Carnies is a horror werewolf novel from respected Australian horror writer, Martin Livings. It was originally released by Lothian Books in 2006 and thanks to the new publisher, Cohesion Press, we now have a revised and updated e-book and a new print edition on the way, with new scenes and a tweaked ending.
I’m all for updating books, and thanks to the e-book revolution, that’s much easier to do. The new edition certainly proves the worth of this, as I found the characters strong and those niggling clichéd moments in the original have been ironed out.
The cover is better too, but unfortunately doesn’t leap out and grab me because there is no discernible structure to the image, and on first glance you might be confused as to whether the book is “Dervish Carnival” or “Carnies”. But these are minor issues.
The story centres around two brothers, one a fledging journalist, the other a directionless… well… he’s not really anything. The interaction is interesting as the two head off to visit a circus that has been operating for over a hundred years, one for a story, the other to find meaning in his life.
Horror fiction is plagued by vampire, werewolf, zombie and serial killer fiction. The fans lap it up, but for authors the challenge becomes writing something new in these genres that are well established and in which most of the tropes have been done to death, and probably need a stake slammed through their hearts to put them out of their misery once and for all. That unfortunately is the benchmark Carnies will be judged against, because this is werewolves, and the tropes are all there.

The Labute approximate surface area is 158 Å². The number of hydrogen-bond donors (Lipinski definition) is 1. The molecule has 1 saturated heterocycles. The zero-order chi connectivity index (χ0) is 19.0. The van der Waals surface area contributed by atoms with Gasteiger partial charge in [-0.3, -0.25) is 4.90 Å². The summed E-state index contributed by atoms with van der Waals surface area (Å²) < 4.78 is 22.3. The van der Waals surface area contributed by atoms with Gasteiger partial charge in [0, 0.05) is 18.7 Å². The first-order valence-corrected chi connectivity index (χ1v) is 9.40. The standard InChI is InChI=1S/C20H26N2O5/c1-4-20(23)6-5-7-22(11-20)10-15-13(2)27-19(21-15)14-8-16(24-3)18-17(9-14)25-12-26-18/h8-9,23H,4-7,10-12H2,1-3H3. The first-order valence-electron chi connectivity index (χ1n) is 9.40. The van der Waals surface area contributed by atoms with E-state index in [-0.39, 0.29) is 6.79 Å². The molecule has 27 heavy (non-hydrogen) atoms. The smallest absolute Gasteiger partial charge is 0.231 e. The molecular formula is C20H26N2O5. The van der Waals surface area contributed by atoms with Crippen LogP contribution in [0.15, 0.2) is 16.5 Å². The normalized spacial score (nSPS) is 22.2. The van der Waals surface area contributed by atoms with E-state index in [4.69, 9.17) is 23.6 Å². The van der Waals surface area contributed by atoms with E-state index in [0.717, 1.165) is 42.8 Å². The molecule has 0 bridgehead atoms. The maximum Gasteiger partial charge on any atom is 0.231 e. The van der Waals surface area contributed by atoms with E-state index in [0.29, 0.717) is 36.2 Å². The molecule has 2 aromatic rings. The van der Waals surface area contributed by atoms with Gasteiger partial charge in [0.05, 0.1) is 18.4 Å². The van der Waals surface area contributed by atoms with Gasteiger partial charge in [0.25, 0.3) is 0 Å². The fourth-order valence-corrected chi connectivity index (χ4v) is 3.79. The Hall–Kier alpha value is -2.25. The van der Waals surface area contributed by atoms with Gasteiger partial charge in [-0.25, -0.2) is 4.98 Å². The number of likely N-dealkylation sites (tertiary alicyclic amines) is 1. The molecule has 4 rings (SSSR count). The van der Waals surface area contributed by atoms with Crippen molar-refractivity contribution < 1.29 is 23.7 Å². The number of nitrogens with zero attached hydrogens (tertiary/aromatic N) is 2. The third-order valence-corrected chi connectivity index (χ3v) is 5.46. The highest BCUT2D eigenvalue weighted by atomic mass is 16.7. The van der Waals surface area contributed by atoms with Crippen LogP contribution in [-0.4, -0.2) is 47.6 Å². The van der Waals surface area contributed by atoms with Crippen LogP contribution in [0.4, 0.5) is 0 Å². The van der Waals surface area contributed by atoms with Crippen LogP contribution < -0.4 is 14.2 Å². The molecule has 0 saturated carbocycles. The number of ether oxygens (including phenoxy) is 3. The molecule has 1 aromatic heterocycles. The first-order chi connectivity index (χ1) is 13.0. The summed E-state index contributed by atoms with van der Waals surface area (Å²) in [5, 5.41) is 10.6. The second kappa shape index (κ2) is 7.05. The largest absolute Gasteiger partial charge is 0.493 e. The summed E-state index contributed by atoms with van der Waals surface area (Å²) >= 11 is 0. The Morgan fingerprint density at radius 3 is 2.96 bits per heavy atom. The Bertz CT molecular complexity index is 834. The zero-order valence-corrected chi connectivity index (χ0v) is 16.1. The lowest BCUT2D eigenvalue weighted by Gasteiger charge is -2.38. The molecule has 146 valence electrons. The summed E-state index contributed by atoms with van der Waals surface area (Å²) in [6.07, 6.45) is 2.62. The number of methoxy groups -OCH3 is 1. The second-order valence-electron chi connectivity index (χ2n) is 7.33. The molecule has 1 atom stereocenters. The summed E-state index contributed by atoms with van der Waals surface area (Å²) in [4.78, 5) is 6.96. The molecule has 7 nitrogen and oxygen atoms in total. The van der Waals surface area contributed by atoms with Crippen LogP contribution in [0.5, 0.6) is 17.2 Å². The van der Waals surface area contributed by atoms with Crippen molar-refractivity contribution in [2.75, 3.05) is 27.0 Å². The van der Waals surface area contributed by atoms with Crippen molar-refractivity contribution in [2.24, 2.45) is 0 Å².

Many authors try to mix genres to ‘bring something new’ but Livings’ approach is more low key, and this is both a strength and weakness of the book. I found the first half far more interesting than the second, with the interaction between the brothers and the descriptions of the carnival weirdness capturing my attention. The second half and we’re into familiar werewolf territory. Martin Livings had built this up to race into a full dark fantasy explosion of Clive Barker-like horror, but then didn’t. I was hoping for the pace and tension to pick up too, but while it got close, it didn’t quite get there.
That’s not to say the book is terrible, far from it. It reads really well and Livings’ strength is in believable dialogue and intriguing characters. If you devour horror, and have a soft-spot for lycanthropes, then Carnies is definitely worth the read. Martin Livings is most definitely a talented author when it comes to dark and disturbing horror.